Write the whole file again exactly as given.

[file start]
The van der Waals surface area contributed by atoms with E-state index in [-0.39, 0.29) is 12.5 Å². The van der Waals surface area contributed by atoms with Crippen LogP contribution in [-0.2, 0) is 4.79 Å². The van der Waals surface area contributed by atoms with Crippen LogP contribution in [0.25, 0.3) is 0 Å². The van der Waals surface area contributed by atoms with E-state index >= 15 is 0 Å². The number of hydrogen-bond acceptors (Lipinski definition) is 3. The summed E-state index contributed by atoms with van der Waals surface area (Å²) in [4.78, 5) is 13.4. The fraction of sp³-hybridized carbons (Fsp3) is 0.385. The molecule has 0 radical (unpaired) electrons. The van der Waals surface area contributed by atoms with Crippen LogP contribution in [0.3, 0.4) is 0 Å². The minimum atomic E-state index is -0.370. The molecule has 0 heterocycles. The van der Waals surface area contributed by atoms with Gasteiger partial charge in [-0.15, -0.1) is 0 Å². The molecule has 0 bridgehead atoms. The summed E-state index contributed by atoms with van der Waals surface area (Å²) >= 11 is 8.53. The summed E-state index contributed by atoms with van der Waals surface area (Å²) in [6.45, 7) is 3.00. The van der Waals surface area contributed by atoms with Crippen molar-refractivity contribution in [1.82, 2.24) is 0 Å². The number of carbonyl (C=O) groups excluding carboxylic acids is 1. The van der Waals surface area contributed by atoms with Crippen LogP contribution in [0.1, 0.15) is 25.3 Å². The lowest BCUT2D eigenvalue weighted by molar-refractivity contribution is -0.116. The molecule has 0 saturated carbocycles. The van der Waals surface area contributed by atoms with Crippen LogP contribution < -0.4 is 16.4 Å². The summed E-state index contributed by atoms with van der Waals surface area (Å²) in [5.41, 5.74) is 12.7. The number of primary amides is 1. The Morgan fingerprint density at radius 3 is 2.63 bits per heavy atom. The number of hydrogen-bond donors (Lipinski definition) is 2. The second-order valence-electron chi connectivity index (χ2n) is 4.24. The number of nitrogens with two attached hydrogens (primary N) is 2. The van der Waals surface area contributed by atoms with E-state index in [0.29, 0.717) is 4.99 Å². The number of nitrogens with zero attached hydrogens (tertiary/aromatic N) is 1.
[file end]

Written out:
The van der Waals surface area contributed by atoms with E-state index in [-0.39, 0.29) is 12.5 Å². The van der Waals surface area contributed by atoms with Crippen LogP contribution in [-0.2, 0) is 4.79 Å². The van der Waals surface area contributed by atoms with Crippen LogP contribution in [0.25, 0.3) is 0 Å². The van der Waals surface area contributed by atoms with E-state index >= 15 is 0 Å². The number of hydrogen-bond acceptors (Lipinski definition) is 3. The summed E-state index contributed by atoms with van der Waals surface area (Å²) in [4.78, 5) is 13.4. The fraction of sp³-hybridized carbons (Fsp3) is 0.385. The molecule has 0 radical (unpaired) electrons. The van der Waals surface area contributed by atoms with Crippen LogP contribution in [0.3, 0.4) is 0 Å². The minimum atomic E-state index is -0.370. The molecule has 0 heterocycles. The van der Waals surface area contributed by atoms with Gasteiger partial charge in [-0.15, -0.1) is 0 Å². The molecule has 0 bridgehead atoms. The summed E-state index contributed by atoms with van der Waals surface area (Å²) >= 11 is 8.53. The summed E-state index contributed by atoms with van der Waals surface area (Å²) in [6.45, 7) is 3.00. The van der Waals surface area contributed by atoms with Crippen molar-refractivity contribution in [1.82, 2.24) is 0 Å². The number of carbonyl (C=O) groups excluding carboxylic acids is 1. The van der Waals surface area contributed by atoms with Crippen LogP contribution in [0.1, 0.15) is 25.3 Å². The lowest BCUT2D eigenvalue weighted by molar-refractivity contribution is -0.116. The molecule has 0 saturated carbocycles. The van der Waals surface area contributed by atoms with Crippen LogP contribution < -0.4 is 16.4 Å². The summed E-state index contributed by atoms with van der Waals surface area (Å²) in [5.41, 5.74) is 12.7. The number of primary amides is 1. The Morgan fingerprint density at radius 3 is 2.63 bits per heavy atom. The number of hydrogen-bond donors (Lipinski definition) is 2. The second-order valence-electron chi connectivity index (χ2n) is 4.24. The number of nitrogens with two attached hydrogens (primary N) is 2. The van der Waals surface area contributed by atoms with E-state index in [0.29, 0.717) is 4.99 Å². The number of nitrogens with zero attached hydrogens (tertiary/aromatic N) is 1.